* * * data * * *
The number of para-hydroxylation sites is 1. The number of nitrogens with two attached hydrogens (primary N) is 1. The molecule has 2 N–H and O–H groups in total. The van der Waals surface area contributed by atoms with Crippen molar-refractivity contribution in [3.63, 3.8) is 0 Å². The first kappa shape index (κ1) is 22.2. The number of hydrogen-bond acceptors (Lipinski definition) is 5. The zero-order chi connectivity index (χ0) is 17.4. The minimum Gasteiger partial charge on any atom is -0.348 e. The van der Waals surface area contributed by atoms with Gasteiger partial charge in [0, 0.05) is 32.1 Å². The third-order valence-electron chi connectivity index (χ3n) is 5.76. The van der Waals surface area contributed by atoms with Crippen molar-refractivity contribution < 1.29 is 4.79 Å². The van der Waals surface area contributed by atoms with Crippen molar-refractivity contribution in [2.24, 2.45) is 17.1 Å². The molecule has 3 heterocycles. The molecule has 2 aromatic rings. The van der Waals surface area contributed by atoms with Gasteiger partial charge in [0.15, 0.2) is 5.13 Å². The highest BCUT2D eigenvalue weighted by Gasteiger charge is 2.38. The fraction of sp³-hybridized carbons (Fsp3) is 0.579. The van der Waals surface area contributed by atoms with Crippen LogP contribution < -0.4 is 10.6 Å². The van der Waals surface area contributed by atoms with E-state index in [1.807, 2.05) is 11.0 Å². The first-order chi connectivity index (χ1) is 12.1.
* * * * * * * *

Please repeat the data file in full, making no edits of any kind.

The number of para-hydroxylation sites is 1. The number of nitrogens with two attached hydrogens (primary N) is 1. The molecule has 2 N–H and O–H groups in total. The van der Waals surface area contributed by atoms with Crippen molar-refractivity contribution in [3.63, 3.8) is 0 Å². The first kappa shape index (κ1) is 22.2. The number of hydrogen-bond acceptors (Lipinski definition) is 5. The zero-order chi connectivity index (χ0) is 17.4. The minimum Gasteiger partial charge on any atom is -0.348 e. The van der Waals surface area contributed by atoms with Gasteiger partial charge in [0, 0.05) is 32.1 Å². The third-order valence-electron chi connectivity index (χ3n) is 5.76. The van der Waals surface area contributed by atoms with Crippen molar-refractivity contribution < 1.29 is 4.79 Å². The van der Waals surface area contributed by atoms with Crippen molar-refractivity contribution in [2.24, 2.45) is 17.1 Å². The molecule has 3 heterocycles. The molecule has 2 aromatic rings. The van der Waals surface area contributed by atoms with Gasteiger partial charge in [0.15, 0.2) is 5.13 Å². The highest BCUT2D eigenvalue weighted by Gasteiger charge is 2.38. The fraction of sp³-hybridized carbons (Fsp3) is 0.579. The van der Waals surface area contributed by atoms with Crippen LogP contribution < -0.4 is 10.6 Å². The van der Waals surface area contributed by atoms with E-state index in [1.807, 2.05) is 11.0 Å². The first-order chi connectivity index (χ1) is 12.1.